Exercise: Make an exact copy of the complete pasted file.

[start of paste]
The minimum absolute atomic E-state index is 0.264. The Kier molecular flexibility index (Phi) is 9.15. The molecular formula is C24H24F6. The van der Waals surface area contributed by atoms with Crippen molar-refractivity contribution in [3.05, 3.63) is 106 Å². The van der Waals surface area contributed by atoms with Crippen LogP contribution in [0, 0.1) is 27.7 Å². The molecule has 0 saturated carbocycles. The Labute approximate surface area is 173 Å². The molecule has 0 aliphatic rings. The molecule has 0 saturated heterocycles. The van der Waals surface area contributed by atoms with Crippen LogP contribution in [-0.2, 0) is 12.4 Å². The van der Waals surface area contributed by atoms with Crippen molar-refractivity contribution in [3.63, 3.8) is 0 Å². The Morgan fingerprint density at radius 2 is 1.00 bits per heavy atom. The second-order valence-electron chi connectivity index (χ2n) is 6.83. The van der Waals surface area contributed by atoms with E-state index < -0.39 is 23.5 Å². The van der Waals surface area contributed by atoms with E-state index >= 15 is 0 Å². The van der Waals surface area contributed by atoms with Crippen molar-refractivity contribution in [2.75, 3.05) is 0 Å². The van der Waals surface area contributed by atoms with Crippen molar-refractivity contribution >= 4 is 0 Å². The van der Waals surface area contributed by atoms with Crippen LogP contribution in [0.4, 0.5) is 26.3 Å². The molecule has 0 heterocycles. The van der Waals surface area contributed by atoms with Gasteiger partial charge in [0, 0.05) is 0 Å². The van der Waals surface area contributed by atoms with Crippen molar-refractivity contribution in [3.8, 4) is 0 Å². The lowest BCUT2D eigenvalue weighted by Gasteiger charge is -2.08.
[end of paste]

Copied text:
The minimum absolute atomic E-state index is 0.264. The Kier molecular flexibility index (Phi) is 9.15. The molecular formula is C24H24F6. The van der Waals surface area contributed by atoms with Crippen molar-refractivity contribution in [3.05, 3.63) is 106 Å². The van der Waals surface area contributed by atoms with Crippen LogP contribution in [0, 0.1) is 27.7 Å². The molecule has 0 saturated carbocycles. The Labute approximate surface area is 173 Å². The molecule has 0 aliphatic rings. The molecule has 0 saturated heterocycles. The van der Waals surface area contributed by atoms with Crippen LogP contribution in [-0.2, 0) is 12.4 Å². The van der Waals surface area contributed by atoms with Crippen molar-refractivity contribution in [3.63, 3.8) is 0 Å². The Morgan fingerprint density at radius 2 is 1.00 bits per heavy atom. The second-order valence-electron chi connectivity index (χ2n) is 6.83. The van der Waals surface area contributed by atoms with E-state index < -0.39 is 23.5 Å². The van der Waals surface area contributed by atoms with E-state index >= 15 is 0 Å². The van der Waals surface area contributed by atoms with Crippen molar-refractivity contribution in [2.75, 3.05) is 0 Å². The van der Waals surface area contributed by atoms with Crippen molar-refractivity contribution >= 4 is 0 Å². The van der Waals surface area contributed by atoms with Crippen LogP contribution in [0.4, 0.5) is 26.3 Å². The molecule has 0 heterocycles. The van der Waals surface area contributed by atoms with Gasteiger partial charge in [0, 0.05) is 0 Å². The van der Waals surface area contributed by atoms with Crippen molar-refractivity contribution in [3.8, 4) is 0 Å². The lowest BCUT2D eigenvalue weighted by Gasteiger charge is -2.08.